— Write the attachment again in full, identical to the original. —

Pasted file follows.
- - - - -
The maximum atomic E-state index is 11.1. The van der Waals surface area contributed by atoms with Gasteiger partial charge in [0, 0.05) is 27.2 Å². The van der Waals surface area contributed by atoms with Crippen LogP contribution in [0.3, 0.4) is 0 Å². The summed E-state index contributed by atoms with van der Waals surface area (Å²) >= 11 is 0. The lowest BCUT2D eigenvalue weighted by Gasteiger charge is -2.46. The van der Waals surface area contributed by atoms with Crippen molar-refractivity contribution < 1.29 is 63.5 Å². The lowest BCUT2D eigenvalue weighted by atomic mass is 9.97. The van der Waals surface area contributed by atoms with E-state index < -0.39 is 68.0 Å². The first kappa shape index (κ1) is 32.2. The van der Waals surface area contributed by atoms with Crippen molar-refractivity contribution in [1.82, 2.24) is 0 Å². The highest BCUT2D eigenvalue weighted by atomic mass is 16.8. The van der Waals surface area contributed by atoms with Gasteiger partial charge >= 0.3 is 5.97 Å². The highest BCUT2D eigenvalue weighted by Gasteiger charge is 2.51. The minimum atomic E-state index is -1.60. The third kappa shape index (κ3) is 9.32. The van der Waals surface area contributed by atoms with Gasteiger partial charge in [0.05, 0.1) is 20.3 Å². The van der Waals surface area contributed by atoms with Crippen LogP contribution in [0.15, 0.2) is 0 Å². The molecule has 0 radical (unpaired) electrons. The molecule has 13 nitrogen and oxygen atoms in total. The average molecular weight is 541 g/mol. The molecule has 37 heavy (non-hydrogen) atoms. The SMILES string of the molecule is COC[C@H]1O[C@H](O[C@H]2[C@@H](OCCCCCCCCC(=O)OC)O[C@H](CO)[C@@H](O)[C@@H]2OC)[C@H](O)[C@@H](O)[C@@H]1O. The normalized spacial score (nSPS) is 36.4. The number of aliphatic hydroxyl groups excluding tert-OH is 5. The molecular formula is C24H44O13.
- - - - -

The maximum atomic E-state index is 11.1. The van der Waals surface area contributed by atoms with Gasteiger partial charge in [0, 0.05) is 27.2 Å². The van der Waals surface area contributed by atoms with Crippen LogP contribution in [0.3, 0.4) is 0 Å². The summed E-state index contributed by atoms with van der Waals surface area (Å²) >= 11 is 0. The lowest BCUT2D eigenvalue weighted by Gasteiger charge is -2.46. The van der Waals surface area contributed by atoms with Crippen molar-refractivity contribution < 1.29 is 63.5 Å². The lowest BCUT2D eigenvalue weighted by atomic mass is 9.97. The van der Waals surface area contributed by atoms with E-state index < -0.39 is 68.0 Å². The first kappa shape index (κ1) is 32.2. The van der Waals surface area contributed by atoms with Crippen molar-refractivity contribution in [1.82, 2.24) is 0 Å². The highest BCUT2D eigenvalue weighted by atomic mass is 16.8. The van der Waals surface area contributed by atoms with Gasteiger partial charge >= 0.3 is 5.97 Å². The highest BCUT2D eigenvalue weighted by Gasteiger charge is 2.51. The minimum atomic E-state index is -1.60. The third kappa shape index (κ3) is 9.32. The van der Waals surface area contributed by atoms with Gasteiger partial charge in [0.05, 0.1) is 20.3 Å². The van der Waals surface area contributed by atoms with Crippen LogP contribution in [0.15, 0.2) is 0 Å². The molecule has 0 radical (unpaired) electrons. The molecule has 13 nitrogen and oxygen atoms in total. The average molecular weight is 541 g/mol. The molecule has 37 heavy (non-hydrogen) atoms. The SMILES string of the molecule is COC[C@H]1O[C@H](O[C@H]2[C@@H](OCCCCCCCCC(=O)OC)O[C@H](CO)[C@@H](O)[C@@H]2OC)[C@H](O)[C@@H](O)[C@@H]1O. The normalized spacial score (nSPS) is 36.4. The number of aliphatic hydroxyl groups excluding tert-OH is 5. The molecular formula is C24H44O13.